6 “Ab kanstanckaj «aŭtakjefalii» Bjelaruskaj Pravaslaŭnaj Tsarkvy (Vyjasnjenni z kanceljaryi Bjelaruskaj Mitrapolii)” [“On the Constance ‘Autocephaly’ of the Orthodox Church of Belarus (A Clarification from the Chancellery of the Metropolis of Belarus)”], in: Vinitski, А. Matėr’ialy da historyi belaruskai ėmihratsyi ŭ Niamechchyne ŭ 1939–1951 hadokh. Ch. II:  Rėlihiinyia spravy [Materials on the History of the Belarusian Diaspora in Germany, 1939–1951. Pt. 2: Religious Affairs]. Los Angeles, 1968 (typescript), pp. 75-78.
7 Reprint: Martas, Afanasii, Archbp. Matėryialy da Historyi Pravaslaŭnai Belaruskai Tsarkvy. (Peryiad savetskai i niametskai akupatsyi Belarusi) [Materials on the History of the Belarusian Orthodox Church. (Period of Soviet and German occupation of Belarus)], Zhyrovitsy, 2004, 133 pp.
9 Cf. the accusations of secret Catholicism, highly characteristic of the time, against the ‘non-conformists’: Kasiak, Z historyi Pravaslaŭnai Tsarkvy belaruskaha narodu, pp. 146-151, 153.
10 Kasiak, Z historyi Pravaslaŭnai Tsarkvy belaruskaha narodu, pp. 93, 96, 98.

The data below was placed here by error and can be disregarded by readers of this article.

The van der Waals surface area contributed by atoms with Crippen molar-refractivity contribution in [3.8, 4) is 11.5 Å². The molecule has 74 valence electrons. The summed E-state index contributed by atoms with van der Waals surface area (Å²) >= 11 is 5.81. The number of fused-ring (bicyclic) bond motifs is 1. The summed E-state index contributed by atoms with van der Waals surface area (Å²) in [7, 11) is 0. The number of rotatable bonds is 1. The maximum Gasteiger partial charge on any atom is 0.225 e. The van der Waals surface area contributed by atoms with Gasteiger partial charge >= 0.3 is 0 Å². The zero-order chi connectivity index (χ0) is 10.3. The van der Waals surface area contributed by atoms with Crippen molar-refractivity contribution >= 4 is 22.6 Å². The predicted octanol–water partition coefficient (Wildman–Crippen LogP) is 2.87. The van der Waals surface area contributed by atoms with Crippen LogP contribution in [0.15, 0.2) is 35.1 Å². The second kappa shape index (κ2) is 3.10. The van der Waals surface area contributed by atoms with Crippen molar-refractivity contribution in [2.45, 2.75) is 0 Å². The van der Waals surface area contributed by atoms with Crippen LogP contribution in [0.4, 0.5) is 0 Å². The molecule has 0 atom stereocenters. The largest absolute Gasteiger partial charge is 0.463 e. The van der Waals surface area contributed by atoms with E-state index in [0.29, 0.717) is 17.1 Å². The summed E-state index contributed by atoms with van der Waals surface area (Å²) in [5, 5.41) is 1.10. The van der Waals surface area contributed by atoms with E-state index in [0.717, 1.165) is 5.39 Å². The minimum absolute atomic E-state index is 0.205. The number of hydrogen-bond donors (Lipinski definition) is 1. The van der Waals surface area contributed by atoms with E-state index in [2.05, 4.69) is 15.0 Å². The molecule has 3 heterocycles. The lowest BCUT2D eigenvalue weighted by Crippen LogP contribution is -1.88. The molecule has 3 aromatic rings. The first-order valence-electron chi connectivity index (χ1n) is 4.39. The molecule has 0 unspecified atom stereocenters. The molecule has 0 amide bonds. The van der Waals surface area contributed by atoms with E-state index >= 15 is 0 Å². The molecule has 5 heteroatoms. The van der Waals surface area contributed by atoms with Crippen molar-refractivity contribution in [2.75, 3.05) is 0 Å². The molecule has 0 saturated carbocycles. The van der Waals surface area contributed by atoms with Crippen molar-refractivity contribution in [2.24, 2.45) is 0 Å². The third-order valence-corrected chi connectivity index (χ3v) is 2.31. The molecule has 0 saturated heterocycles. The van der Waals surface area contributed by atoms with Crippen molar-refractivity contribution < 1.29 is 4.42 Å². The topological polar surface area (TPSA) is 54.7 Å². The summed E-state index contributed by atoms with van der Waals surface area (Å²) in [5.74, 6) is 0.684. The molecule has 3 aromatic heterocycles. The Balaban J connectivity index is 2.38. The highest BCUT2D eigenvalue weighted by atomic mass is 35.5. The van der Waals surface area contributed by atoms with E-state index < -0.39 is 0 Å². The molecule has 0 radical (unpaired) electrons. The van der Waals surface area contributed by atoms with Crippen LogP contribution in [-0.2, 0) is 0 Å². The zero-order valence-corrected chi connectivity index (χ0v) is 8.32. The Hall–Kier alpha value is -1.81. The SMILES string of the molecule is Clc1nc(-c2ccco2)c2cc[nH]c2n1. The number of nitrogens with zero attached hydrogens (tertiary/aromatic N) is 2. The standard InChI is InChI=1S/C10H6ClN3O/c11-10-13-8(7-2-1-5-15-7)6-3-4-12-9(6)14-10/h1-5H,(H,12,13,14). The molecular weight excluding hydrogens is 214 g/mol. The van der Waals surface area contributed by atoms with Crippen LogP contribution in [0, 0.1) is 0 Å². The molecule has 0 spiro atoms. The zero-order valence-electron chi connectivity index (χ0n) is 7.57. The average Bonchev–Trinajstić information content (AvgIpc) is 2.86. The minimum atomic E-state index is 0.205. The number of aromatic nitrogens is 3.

11 Vinitski, op. cit., ff. 98–111; Haroshka, M. Arkhiiapiskap Vasil′ [Archbishop Vasil′]. Belarus 1959 (1970), p. 1. Certificate of consecration of Archimandrite Vasily (Tomashchik) as Bishop of Vilna. Rosenheim, December 20, 1949. 1f. Manuscript. Photocopy. Private archive of author; Letter from Aŭhen Kakhnoŭski to M. Abramchyk, President of the PRB, dated December 26, 1949, in: Hardzienka, N./Iurėvich, L. Rada BNR (1947–1970): Padzei. Dakumenty. Asoby [The Rada of the PRB (1947–1970): Events. Documents. Persons]. Minsk: Knigazbor, 2013. pp. 484–485; Navitski, I. Vialikiia dni BAPTS [“The Great Days of the BAOC”], in: Bats′kaŭshchyna [Fatherland] 1/61 (1950), p. 1; “Pershaia Sėsiia S′viashchėnnaha Saboru iapiskapaŭ Belaruskae Aŭtakefal′nae Pravaslaŭnae Tsarkvy” [“The First Session of the Holy Council of Bishops of the Belarusian Autocephalous Orthodox Church”], in: Bats′kaŭshchyna 1/61 (1950), p. 1. “Sabornae arkhipastyrskae paslan′ne” [“Conciliar Archpastoral Encyclical”], in: Bats′kaŭshchyna 1/61 (1950), p. 2. Bird, Thomas E., op. cit., p. 169.